Imagine that you’re a young actress with a squeaky-clean appeal, the star of such air-popped Disney fluff as the High School Musical trilogy or Wizards of Waverly Place. You have carefully cultivated your wholesome, family-friendly image. But then, one day, when you’re finally out of your teens, it begins to dawn on you that that image may be a trap, that you may have Disneyfied yourself into irrelevance. How do you change the game? If you’re Vanessa Hudgens or Selena Gomez, you star in a movie like Spring Breakers (opening in limited release March 15), a down-and-dirty outlaw fantasia about college kids who go on a psychotic spring-break bender. It’s the latest cherry bomb tossed at respectability by the indie grunge auteur Harmony Korine (Trash Humpers, Gummo), and it’s also the latest instance in a long Hollywood tradition: actors using movies as vehicles for drastic image makeovers.
In Spring Breakers, Hudgens and Gomez play college chums who, along with their two other BFFs, head down to Florida for that yearly bacchanal, an event that has been chronicled in pop culture more times than you can count. Korine’s gambit, and it’s a mesmerizing one, is to push the party decadence so far that it becomes apocalyptic (think ancient Rome with beer bongs and machine guns). But really, it’s all about the actresses, who spray bad-girl attitude across the screen with more devil-horn fervor than anyone since Juliette Lewis in Natural Born Killers.
What’s the key to a role that successfully transforms you? The trick is to call attention to what you’re doing, yet to transcend the gimmickry and make the new image feel organic. The change has to register not as glorified career management (even if that’s what it is) but as a true surprise, a shock of recognition that we feel in our solar plexus. When Bruce Willis showed up in Pulp Fiction, he was in a professional rut. So he played a boxer who was basically a noble dummy — and, for the first time, appeared with his balding pate exposed. The performance was a triumphant curveball, and it gave his career just the jolt it needed. Charlize Theron had a different issue to overcome when she made Monster: Up until then, she’d basically been cast — and perceived — as eye candy, and no one had any idea of what a talented actress she was. Her solution was to take her beauty out of the picture. Hidden behind an extraordinary makeup job, she portrayed the serial killer Aileen Wuornos with a runty animalistic desperation, and it was as if we were seeing her for the first time. The result? She won the Academy Award for Best Actress.
For a long while, the most common image makeover was a comedian-going-startlingly-serious. It was Bill Murray, three decades ago, who spearheaded the recent trend when he made his contract for doing Ghostbusters contingent upon his getting to star in an adaptation of W. Somerset Maugham’s The Razor’s Edge. Not a lot of people saw the movie, yet it changed Hollywood’s essential perception of Murray, allowing him to drive his way toward more and more dramatic roles. Jim Carrey pulled off a masterful version of the same stunt in The Truman Show, resetting his entire career, and so, in a quirkier (and less long-lasting) way, did Adam Sandler in Punch-Drunk Love.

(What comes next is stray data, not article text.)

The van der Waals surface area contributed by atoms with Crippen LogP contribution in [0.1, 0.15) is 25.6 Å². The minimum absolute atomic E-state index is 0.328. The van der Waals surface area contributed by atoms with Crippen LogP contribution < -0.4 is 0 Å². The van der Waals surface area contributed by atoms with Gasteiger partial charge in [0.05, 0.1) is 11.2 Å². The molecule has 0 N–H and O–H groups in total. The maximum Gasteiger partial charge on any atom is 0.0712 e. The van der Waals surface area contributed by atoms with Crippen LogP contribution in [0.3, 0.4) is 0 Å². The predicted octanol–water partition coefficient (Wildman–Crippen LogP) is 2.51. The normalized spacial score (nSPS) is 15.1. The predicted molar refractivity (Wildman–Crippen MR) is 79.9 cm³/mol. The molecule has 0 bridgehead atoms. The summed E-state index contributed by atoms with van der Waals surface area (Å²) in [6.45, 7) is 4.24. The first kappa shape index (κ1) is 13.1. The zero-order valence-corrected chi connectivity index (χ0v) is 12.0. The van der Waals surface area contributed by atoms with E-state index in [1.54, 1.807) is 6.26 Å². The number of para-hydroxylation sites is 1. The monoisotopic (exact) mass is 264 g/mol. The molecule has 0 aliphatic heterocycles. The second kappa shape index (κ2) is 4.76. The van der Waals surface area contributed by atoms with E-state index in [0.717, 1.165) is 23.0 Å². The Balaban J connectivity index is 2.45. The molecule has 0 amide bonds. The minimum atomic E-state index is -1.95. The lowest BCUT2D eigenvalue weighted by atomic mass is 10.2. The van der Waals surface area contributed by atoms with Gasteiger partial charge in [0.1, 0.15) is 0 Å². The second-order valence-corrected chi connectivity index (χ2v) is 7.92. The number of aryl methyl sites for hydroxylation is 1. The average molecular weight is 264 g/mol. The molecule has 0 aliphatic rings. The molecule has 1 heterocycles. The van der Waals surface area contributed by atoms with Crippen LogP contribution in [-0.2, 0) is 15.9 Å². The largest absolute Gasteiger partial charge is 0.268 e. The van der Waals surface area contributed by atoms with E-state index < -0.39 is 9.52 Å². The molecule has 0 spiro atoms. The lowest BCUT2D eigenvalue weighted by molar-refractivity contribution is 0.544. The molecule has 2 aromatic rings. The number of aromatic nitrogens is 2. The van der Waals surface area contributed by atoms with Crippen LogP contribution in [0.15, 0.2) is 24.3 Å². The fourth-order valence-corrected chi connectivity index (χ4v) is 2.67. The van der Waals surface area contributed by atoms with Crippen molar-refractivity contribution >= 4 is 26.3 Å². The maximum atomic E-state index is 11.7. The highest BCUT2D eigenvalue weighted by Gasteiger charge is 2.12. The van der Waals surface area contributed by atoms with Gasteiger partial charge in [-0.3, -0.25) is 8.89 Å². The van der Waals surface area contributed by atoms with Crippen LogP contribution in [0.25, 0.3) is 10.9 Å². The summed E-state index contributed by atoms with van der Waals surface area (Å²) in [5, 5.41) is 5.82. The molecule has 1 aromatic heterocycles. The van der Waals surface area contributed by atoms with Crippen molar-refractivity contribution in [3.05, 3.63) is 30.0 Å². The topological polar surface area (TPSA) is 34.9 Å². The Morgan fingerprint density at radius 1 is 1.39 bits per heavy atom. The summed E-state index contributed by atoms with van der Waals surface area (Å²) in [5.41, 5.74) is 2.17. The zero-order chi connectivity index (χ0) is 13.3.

A lot of image makeovers are about ”edge.” Brad Pitt knew he had to shake his hunk-god image from Thelma & Louise if he didn’t want to end up as a punchline, so he played a dirty redneck serial killer in Kalifornia, and voilà! — a dangerous actor was born. Anne Hathaway, after The Princess Diaries, attempted to shed her G-rated persona by playing a suburban teen who runs with East L.A. gangs in Havoc. And Bradley Cooper, after his smooth-as-silk turns in the Hangover films, deglammed himself into a jittery piece of passionate human wreckage in Silver Linings Playbook. Suddenly he was hypnotic.
If there’s any actor who’s a guru of the image makeover, it may be Tom Cruise. Even in his first ”serious” role, in The Color of Money, he was still a rockin’ pretty boy, but Born on the Fourth of July changed all that: As the ravaged Vietnam veteran Ron Kovic, he transcended his Cruise control. Then, just a few years ago, he pulled the ultimate switcheroo: Battling the perception that he was now taking himself maybe a bit too seriously, he showed up, unrecognizable, in Tropic Thunder as Les Grossman, the ultimate loathsome Hollywood vulgarian executive. Yes, he was funny, but more than that, Cruise turned heads. Which is the best way for a star to turn his image on its head.